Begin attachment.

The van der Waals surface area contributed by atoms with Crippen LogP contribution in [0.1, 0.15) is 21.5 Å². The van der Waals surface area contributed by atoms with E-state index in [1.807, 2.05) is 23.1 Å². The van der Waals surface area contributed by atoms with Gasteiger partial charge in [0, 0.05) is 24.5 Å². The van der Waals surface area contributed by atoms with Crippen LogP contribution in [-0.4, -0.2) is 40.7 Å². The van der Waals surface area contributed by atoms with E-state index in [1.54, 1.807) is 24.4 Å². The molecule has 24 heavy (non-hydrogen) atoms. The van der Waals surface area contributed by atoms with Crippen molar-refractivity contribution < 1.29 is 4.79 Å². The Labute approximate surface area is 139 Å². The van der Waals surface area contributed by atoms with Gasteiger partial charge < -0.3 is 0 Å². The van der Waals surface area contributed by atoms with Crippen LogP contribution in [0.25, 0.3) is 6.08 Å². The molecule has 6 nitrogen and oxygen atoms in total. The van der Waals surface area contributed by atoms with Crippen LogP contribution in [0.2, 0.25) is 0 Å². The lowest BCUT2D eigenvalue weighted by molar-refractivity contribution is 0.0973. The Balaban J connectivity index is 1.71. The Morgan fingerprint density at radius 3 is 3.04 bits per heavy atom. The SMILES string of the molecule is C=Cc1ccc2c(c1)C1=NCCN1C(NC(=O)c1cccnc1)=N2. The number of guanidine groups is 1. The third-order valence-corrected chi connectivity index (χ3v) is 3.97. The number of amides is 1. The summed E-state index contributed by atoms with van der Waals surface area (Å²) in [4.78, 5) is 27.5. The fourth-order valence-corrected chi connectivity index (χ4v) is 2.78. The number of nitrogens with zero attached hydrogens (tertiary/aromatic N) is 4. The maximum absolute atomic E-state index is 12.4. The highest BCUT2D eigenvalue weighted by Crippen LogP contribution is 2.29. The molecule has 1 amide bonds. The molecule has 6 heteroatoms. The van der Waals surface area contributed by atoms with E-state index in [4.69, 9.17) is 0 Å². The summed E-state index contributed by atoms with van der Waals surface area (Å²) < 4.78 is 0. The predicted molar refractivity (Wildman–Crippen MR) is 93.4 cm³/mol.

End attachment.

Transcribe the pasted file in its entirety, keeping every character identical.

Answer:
The van der Waals surface area contributed by atoms with Crippen LogP contribution in [0.1, 0.15) is 21.5 Å². The van der Waals surface area contributed by atoms with E-state index in [1.807, 2.05) is 23.1 Å². The van der Waals surface area contributed by atoms with Gasteiger partial charge in [0, 0.05) is 24.5 Å². The van der Waals surface area contributed by atoms with Crippen LogP contribution in [-0.4, -0.2) is 40.7 Å². The van der Waals surface area contributed by atoms with E-state index in [1.54, 1.807) is 24.4 Å². The molecule has 24 heavy (non-hydrogen) atoms. The van der Waals surface area contributed by atoms with Crippen molar-refractivity contribution < 1.29 is 4.79 Å². The Labute approximate surface area is 139 Å². The van der Waals surface area contributed by atoms with Gasteiger partial charge < -0.3 is 0 Å². The van der Waals surface area contributed by atoms with Crippen LogP contribution in [0.25, 0.3) is 6.08 Å². The molecule has 6 nitrogen and oxygen atoms in total. The van der Waals surface area contributed by atoms with Crippen LogP contribution in [0.2, 0.25) is 0 Å². The lowest BCUT2D eigenvalue weighted by molar-refractivity contribution is 0.0973. The Balaban J connectivity index is 1.71. The Morgan fingerprint density at radius 3 is 3.04 bits per heavy atom. The SMILES string of the molecule is C=Cc1ccc2c(c1)C1=NCCN1C(NC(=O)c1cccnc1)=N2. The number of guanidine groups is 1. The third-order valence-corrected chi connectivity index (χ3v) is 3.97. The number of amides is 1. The summed E-state index contributed by atoms with van der Waals surface area (Å²) in [4.78, 5) is 27.5. The fourth-order valence-corrected chi connectivity index (χ4v) is 2.78. The number of nitrogens with zero attached hydrogens (tertiary/aromatic N) is 4. The maximum absolute atomic E-state index is 12.4. The highest BCUT2D eigenvalue weighted by Crippen LogP contribution is 2.29. The molecule has 1 amide bonds. The molecule has 6 heteroatoms. The van der Waals surface area contributed by atoms with E-state index in [4.69, 9.17) is 0 Å². The summed E-state index contributed by atoms with van der Waals surface area (Å²) < 4.78 is 0. The predicted molar refractivity (Wildman–Crippen MR) is 93.4 cm³/mol.